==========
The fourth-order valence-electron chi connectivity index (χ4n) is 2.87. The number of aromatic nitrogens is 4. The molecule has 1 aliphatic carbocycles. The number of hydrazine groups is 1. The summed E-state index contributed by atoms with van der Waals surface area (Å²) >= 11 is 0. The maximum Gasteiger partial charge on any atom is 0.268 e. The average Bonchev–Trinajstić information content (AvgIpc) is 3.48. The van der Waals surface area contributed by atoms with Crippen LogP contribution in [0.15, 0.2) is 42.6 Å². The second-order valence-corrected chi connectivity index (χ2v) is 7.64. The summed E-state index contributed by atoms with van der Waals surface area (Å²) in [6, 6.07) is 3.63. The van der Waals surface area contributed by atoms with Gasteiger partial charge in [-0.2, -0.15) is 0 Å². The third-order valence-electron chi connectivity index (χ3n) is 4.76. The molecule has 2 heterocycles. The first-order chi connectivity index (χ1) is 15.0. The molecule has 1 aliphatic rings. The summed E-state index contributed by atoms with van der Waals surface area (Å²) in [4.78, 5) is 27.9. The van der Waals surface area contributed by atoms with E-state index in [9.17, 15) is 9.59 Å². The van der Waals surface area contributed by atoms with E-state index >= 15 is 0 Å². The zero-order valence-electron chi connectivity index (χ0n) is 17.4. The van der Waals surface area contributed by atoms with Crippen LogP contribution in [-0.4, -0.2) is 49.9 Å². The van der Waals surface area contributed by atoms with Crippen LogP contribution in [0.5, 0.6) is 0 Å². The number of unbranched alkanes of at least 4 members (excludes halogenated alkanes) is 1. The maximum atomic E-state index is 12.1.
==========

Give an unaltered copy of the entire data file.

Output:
The fourth-order valence-electron chi connectivity index (χ4n) is 2.87. The number of aromatic nitrogens is 4. The molecule has 1 aliphatic carbocycles. The number of hydrazine groups is 1. The summed E-state index contributed by atoms with van der Waals surface area (Å²) >= 11 is 0. The maximum Gasteiger partial charge on any atom is 0.268 e. The average Bonchev–Trinajstić information content (AvgIpc) is 3.48. The van der Waals surface area contributed by atoms with Crippen LogP contribution in [0.15, 0.2) is 42.6 Å². The second-order valence-corrected chi connectivity index (χ2v) is 7.64. The summed E-state index contributed by atoms with van der Waals surface area (Å²) in [6, 6.07) is 3.63. The van der Waals surface area contributed by atoms with Gasteiger partial charge in [-0.2, -0.15) is 0 Å². The third-order valence-electron chi connectivity index (χ3n) is 4.76. The molecule has 2 heterocycles. The first-order chi connectivity index (χ1) is 15.0. The molecule has 1 aliphatic rings. The summed E-state index contributed by atoms with van der Waals surface area (Å²) in [4.78, 5) is 27.9. The van der Waals surface area contributed by atoms with E-state index in [9.17, 15) is 9.59 Å². The van der Waals surface area contributed by atoms with E-state index >= 15 is 0 Å². The zero-order valence-electron chi connectivity index (χ0n) is 17.4. The van der Waals surface area contributed by atoms with Crippen LogP contribution in [-0.4, -0.2) is 49.9 Å². The van der Waals surface area contributed by atoms with Crippen LogP contribution in [0.5, 0.6) is 0 Å². The number of unbranched alkanes of at least 4 members (excludes halogenated alkanes) is 1. The maximum atomic E-state index is 12.1.